The last poll's topic of interest was the narrative mode the authors choose for their novels. The question was "Which narrative mode do you prefer?" and the results were:
- First person - 18%
- Third person - 44%
- Both - 38%
So it seems that readers have a clear preference after all between first and third person perspective. I would have thought that "both" would have finished with a higher score. The results may be more related to the number of novels available in each category and surprisingly, the people who like first person perspective more than third were more adamant about it.
On to the next subject!
Fantasy is usually defined by imaginary settings where magic is involved (I know, that's one of the most central aspect and not a complete definition). When you think about these imaginary settings, the European medieval theme and history is probably the one coming first to your mind, at least where epic or high Fantasy is concerned. The genre was defined by Tolkien, Jordan, C.S. Lewis, Michael Moorcock and George R.R. Martin to name just a few and in almost every cases, the medieval era stood as a certain base.
In the last couple of years, Fantasy authors explored more varied settings. Some included steampunk or technological elements but in term of inspiration from the real world, Arabic and Islamic cultures are now more and more present. Looking at R. Scott Bakker, Peter V. Brett, Richard Morgan, etc.., slowly, a multitude of elements from the Middle Eastern lore and people became represented, more often than not as foreign civilizations and not as the principal background.
Even more recently, Arabic and Islamic culture became the predominant environment for Saladin Ahmed (Throne of Crescent Moon), Mazarkis Williams (The Emperor's Knife) and Howard Andrew Jones (The Desert of Souls). However, Middle East is not the sole region being capitalized upon, Brad P. Beaulieu's The Lays of Anuskaya series is inspired by Russian culture and Elizabeth Bear's Range of Ghost world is a derivation of the Mongolian empire from the time of Genghis Khan, the steppe people.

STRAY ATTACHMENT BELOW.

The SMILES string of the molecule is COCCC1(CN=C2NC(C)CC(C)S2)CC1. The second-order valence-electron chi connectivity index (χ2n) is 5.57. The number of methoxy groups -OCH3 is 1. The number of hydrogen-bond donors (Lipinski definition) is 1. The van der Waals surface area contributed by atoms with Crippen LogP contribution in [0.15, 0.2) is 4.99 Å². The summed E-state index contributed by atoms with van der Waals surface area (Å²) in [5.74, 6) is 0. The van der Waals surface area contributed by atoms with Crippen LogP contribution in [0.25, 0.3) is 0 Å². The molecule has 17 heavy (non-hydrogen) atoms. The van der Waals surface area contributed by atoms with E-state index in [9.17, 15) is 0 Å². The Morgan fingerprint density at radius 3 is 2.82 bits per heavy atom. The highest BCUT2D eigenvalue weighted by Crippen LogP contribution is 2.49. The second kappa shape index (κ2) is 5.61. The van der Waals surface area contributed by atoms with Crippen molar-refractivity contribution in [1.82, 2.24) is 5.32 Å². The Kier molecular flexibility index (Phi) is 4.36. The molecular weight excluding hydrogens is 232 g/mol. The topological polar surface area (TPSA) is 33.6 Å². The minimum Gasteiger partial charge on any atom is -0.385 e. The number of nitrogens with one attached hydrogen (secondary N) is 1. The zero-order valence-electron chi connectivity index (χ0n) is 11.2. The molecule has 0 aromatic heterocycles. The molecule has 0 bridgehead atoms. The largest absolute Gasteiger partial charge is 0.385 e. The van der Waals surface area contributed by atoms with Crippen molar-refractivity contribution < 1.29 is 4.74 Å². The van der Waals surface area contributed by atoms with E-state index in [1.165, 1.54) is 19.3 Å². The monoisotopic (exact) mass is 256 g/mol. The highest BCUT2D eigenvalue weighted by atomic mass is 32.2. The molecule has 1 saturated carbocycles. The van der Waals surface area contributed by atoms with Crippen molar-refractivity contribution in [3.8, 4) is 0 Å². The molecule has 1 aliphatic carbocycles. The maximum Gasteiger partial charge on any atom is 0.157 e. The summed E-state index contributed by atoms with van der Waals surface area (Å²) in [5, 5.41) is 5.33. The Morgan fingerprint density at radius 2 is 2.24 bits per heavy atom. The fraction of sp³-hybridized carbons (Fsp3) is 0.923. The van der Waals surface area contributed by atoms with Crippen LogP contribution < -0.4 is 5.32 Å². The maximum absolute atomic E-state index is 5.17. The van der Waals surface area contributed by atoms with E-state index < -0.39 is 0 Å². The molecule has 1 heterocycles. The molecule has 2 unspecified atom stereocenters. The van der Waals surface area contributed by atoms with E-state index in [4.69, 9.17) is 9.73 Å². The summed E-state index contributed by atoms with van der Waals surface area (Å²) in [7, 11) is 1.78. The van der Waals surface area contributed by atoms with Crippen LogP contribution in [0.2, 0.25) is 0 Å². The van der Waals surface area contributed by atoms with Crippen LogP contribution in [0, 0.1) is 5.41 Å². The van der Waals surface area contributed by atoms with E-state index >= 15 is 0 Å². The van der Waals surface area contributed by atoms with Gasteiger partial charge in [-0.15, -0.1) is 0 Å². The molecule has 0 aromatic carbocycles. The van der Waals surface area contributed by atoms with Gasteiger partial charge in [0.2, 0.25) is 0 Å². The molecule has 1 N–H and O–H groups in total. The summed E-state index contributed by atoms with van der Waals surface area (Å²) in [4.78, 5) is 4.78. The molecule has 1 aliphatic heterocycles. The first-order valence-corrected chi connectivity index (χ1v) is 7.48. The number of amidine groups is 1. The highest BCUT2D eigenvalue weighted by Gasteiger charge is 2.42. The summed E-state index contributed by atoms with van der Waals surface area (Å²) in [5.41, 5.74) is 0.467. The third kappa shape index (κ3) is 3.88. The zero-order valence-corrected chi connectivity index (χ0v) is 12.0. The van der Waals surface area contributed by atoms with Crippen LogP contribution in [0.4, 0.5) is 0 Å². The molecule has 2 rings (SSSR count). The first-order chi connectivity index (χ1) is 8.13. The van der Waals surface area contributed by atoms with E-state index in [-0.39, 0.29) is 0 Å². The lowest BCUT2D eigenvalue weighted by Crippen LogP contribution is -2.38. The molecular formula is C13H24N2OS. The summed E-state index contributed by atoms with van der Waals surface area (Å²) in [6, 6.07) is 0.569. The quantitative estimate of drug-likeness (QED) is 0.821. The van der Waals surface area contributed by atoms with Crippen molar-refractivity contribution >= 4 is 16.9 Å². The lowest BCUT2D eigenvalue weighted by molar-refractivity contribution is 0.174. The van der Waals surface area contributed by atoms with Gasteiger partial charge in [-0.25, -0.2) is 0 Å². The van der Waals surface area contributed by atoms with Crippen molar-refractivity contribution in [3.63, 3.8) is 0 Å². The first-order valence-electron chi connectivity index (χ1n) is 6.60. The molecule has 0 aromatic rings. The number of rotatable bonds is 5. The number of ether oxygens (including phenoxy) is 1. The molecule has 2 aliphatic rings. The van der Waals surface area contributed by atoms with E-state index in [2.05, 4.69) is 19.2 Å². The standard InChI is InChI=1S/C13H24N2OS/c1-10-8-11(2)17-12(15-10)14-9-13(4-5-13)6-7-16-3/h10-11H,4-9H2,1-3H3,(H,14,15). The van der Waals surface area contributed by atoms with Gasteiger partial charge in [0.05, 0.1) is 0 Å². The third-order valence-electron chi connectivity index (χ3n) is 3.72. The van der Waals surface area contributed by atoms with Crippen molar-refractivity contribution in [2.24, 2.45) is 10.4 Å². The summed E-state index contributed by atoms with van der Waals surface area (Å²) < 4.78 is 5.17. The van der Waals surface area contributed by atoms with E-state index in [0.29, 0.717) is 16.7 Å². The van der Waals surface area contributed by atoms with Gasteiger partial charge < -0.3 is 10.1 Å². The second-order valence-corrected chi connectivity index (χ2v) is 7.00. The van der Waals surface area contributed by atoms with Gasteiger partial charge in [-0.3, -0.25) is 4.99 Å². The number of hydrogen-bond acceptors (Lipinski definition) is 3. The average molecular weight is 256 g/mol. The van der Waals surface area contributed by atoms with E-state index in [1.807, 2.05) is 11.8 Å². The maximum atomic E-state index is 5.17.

Even if I can't really imagine a Fantasy setting without swords, they don't have to be swords from a pseudo-medieval era of Western Europe. I really like the fact that the authors are finding inspiration in more diverse cultures from the real world and it's always interesting to read a story set in a completely invented world full of surprises. In the end, I think I will always have a knack for the pseudo-medieval setting but to keep it this way, there ought to have original settings from various cultures popping up from time to time.
I'm not saying that every epic Fantasy novel ought to be set in this setting, I'm only pointing out my favorite. Alright, my question is:
"Which cultural inspiration do you prefer for your Fantasy setting?"
- Pseudo-medieval Europe
- Middle Eastern (Arabic, Islamic)
- Another culture from the real world
- Completely out of this world
- No preference